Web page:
we could have

easily stayed

for the

summer, but

we pushed

north on our

tour.  The

charming, whimsical air of Charlevoix stayed with us for a long time.  The

road out of town was lined on both sides with beautiful petunia beds.  It

made for a lovely drive.  After watching this continuous flower bed escort

us for at least three miles, I just shook my head in amazement.  That's a

lot of flowers.  This town is truly loved by its residents.

The next stop was Harbor Springs, a tiny village on the

water's edge.  It is an upscale town that boasts some

beautiful Victorian homes that were meticulously


We arrived just as the

kids were running down

from the yacht club to

prepare their little

sailboats for sailing


The area was lined with bikes and backpacks, and the

kids made quick work of getting the sails up and getting

the boats off the dock.  What a priceless, fun filled

summer lay ahead for those kids.

One thing we had noticed in every harbor in our travels was the large

numbers of wooden boats, all in beautiful condition.  Harbor Springs was

no exception, and this boat really turned our heads.  The woodwork was

pristine, with shiny varnish that was deep and lustrous.

We didn't realize until a few days later that one of the nation's three

major wooden boat schools was just a hundred miles north in the

Upper Peninsula.  No wonder the many gorgeous wooden boats here

in Harbor Springs were so beautifully crafted and maintained.  There

was plenty of skill and knowledge about wooden boats in the area.

Like so many other waterfront villages along this coast, Harbor Springs has a pretty park

overlooking the bay.  Yet again we felt we could stop and spend the rest of the summer right

here in blissful tranquility.

This town is very posh, and not only do

the fortunate residents spend time on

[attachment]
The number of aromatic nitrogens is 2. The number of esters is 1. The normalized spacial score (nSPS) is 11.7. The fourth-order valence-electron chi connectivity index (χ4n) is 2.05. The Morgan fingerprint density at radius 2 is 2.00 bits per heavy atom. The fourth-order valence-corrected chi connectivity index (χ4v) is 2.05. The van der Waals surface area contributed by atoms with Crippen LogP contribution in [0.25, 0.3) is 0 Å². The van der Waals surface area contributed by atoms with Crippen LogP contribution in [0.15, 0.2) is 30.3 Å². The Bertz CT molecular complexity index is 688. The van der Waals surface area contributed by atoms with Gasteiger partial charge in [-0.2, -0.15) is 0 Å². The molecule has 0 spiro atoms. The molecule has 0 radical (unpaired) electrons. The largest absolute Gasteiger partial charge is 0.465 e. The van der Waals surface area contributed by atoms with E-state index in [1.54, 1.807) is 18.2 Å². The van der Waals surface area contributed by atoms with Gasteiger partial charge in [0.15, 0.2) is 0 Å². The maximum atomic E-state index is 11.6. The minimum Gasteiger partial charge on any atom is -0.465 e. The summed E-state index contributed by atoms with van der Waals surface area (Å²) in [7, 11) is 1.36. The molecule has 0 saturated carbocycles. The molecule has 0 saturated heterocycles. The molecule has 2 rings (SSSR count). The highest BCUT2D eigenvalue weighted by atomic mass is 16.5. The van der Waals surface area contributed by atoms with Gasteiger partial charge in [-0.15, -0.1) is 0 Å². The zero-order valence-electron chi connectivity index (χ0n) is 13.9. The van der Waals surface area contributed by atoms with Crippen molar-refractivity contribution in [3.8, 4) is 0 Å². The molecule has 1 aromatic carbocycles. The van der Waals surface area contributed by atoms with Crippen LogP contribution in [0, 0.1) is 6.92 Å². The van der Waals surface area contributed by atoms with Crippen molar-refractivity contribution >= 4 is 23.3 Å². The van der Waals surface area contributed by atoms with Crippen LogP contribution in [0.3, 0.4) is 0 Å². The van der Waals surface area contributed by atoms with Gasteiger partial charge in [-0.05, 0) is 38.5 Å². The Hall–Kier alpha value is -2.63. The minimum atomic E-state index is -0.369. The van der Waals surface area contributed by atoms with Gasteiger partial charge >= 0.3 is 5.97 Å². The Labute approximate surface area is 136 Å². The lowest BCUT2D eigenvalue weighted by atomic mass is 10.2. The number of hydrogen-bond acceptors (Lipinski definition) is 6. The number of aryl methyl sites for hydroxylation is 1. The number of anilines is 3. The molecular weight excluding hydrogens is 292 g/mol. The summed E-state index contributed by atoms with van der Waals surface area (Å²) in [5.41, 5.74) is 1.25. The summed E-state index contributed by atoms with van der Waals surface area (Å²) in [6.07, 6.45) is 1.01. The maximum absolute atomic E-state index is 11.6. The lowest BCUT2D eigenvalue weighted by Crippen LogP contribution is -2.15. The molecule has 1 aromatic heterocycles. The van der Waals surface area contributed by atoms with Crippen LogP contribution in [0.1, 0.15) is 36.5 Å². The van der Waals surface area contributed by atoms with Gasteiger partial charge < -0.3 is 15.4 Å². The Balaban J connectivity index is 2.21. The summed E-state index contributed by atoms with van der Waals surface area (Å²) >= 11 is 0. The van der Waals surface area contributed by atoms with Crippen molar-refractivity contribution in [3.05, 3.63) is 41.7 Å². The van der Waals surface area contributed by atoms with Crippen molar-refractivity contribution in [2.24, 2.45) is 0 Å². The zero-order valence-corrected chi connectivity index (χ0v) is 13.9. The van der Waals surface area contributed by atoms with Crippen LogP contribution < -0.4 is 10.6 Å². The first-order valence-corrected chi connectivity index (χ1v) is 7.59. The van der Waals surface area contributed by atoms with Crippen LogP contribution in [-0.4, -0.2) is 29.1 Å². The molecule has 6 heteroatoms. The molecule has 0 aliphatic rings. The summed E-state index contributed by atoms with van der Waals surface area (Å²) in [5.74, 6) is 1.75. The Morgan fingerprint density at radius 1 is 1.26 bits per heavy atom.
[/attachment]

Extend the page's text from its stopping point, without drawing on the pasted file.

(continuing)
their boats, but they also enjoy

equestrian entertainment, tennis and

other country club pursuits during their

leisure time.

We passed some beautiful country

estates on the way out of town.  In many

ways it felt like we had just spent a few

hours observing a way of life that may

be fast disappearing in this oh-so-busy

workaday world of ours.  It felt like a

gentleman's town from

another era, especially with

so many stunning wooden

boats dating back to the mid


Route 119 leading out of

town is one of Michigan's

scenic byways called the

Tunnel of Trees.  For an

hour we drove along

through this winding,

green one-lane tunnel,

weaving our way under a

thick green canopy of

leaves.  Occasionally there were glimpses of the lake on our left or of small log cabins tucked

back into the woods on our right, but for the most part it was a curvy, narrow road, encased in

tree limbs.

At first the trees

were all deciduous,

but as we drove we

came across a few

clusters of skinny

pines.  Some historic plaques explained a little about the

area.  One spot, Devil's Elbow, had been a spring in a

ravine where the Indians believed local spirits made their

presence known in the wee hours of the night.  Another,

L'Arbre Croche, was the name the French gave to this

whole Tunnel of Trees region, so named because of a

huge crooked tree that towered above everything.

We emerged into daylight and made our way towards Macinaw City, the northernmost point of Michigan's mittened southern

peninsula.  It is the "Gateway to Macinac Island," the famed island where only foot and bicycle traffic are allowed.  However, we

took the other road and headed over the Macinaw Bridge to Michigan's Upper Peninsula instead.